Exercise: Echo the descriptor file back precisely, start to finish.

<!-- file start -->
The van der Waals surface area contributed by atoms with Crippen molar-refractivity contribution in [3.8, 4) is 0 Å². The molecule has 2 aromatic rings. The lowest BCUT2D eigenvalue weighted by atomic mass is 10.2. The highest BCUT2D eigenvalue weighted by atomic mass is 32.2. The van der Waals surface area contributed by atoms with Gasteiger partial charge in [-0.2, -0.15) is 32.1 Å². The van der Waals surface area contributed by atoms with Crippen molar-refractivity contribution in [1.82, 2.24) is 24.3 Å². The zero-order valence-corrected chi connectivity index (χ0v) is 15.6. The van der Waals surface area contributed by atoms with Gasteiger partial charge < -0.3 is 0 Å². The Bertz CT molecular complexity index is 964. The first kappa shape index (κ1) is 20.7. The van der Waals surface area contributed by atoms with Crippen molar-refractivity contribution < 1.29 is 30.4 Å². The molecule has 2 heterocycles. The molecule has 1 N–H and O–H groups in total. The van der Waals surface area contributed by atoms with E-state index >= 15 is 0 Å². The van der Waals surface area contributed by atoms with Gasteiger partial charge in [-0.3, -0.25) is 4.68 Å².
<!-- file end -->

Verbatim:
The van der Waals surface area contributed by atoms with Crippen molar-refractivity contribution in [3.8, 4) is 0 Å². The molecule has 2 aromatic rings. The lowest BCUT2D eigenvalue weighted by atomic mass is 10.2. The highest BCUT2D eigenvalue weighted by atomic mass is 32.2. The van der Waals surface area contributed by atoms with Gasteiger partial charge in [-0.2, -0.15) is 32.1 Å². The van der Waals surface area contributed by atoms with Crippen molar-refractivity contribution in [1.82, 2.24) is 24.3 Å². The zero-order valence-corrected chi connectivity index (χ0v) is 15.6. The van der Waals surface area contributed by atoms with Gasteiger partial charge < -0.3 is 0 Å². The Bertz CT molecular complexity index is 964. The first kappa shape index (κ1) is 20.7. The van der Waals surface area contributed by atoms with Crippen molar-refractivity contribution < 1.29 is 30.4 Å². The molecule has 2 heterocycles. The molecule has 1 N–H and O–H groups in total. The van der Waals surface area contributed by atoms with E-state index >= 15 is 0 Å². The van der Waals surface area contributed by atoms with Gasteiger partial charge in [-0.3, -0.25) is 4.68 Å².